“I feel like a baby, all the time. I want to be able to do school like everyone else,” my son said a few months ago.
Hesitantly, I asked him what he meant.
“Everyone gets to do their school on their own and I have to always be with you so you can read to me.”
He’s not wrong.
He sees his big brother, taking the to-do list and working through his school independently, with very little help from me.
He sees his friend, finishing up homework – his mom nowhere to be found.
My son completes school with me, in a way that accommodates his learning differences. I read almost everything to him – history, science, the math problem directions, even writing – the only exceptions are the audio book he listens to every day and his actual reading lessons.
This has worked well for him. My standing in as his reader, allows him to progress to the level of his ability in a subject, without dyslexia getting in the way. For example, my son is three years ahead in science and history, even though he is three years behind in reading.
But independent learning has been almost impossible.
Please know, although I have been compensated for this review, the opinions expressed are 100% my own. Nessy Learning has helped my son so much with reading. I am sharing this in the hopes it will help your family as well.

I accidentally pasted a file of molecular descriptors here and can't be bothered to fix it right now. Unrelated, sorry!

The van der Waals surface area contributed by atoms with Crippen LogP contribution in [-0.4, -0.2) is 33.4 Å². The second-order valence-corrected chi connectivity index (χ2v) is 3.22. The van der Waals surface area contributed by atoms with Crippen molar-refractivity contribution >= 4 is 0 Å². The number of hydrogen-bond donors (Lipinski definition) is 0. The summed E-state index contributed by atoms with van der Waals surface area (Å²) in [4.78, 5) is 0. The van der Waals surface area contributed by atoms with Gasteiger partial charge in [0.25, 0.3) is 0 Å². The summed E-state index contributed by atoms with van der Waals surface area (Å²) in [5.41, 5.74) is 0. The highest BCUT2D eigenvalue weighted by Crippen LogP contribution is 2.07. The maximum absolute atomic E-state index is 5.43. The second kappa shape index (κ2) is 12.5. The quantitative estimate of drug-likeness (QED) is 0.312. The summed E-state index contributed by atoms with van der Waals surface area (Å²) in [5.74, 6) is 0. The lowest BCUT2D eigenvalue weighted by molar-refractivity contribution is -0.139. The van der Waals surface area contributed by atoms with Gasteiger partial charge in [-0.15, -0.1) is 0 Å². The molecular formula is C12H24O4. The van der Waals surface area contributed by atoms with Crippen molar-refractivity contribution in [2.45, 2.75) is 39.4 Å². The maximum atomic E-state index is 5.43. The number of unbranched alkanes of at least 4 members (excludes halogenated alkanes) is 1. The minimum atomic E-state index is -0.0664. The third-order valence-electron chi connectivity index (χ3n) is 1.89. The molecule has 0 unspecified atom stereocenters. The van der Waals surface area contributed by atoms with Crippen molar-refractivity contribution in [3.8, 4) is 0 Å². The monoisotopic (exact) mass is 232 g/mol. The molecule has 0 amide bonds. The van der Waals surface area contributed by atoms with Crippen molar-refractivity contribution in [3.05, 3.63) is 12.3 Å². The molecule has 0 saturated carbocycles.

Because he expressed interest in learning on his own, I have been searching for ways to accomplish this, without adding to his level of frustration. I never in my wildest dreams thought that I might find a way for him to practice his reading lessons independently. (Most of my days are spent trying to find ways to make flashcards and fluency practice less redundant and more hands-on. Reading is by far the most difficult subject for him to learn and for me to teach!)
Then I learned about Nessy Reading and Spelling.
Independent Learning For The Struggling Reader
Nessy Reading and Spelling has been developed by a team of specialist teachers and psychologists to specifically help children with dyslexia and reading disabilities. It is an online program that includes learning up through the fifth grade.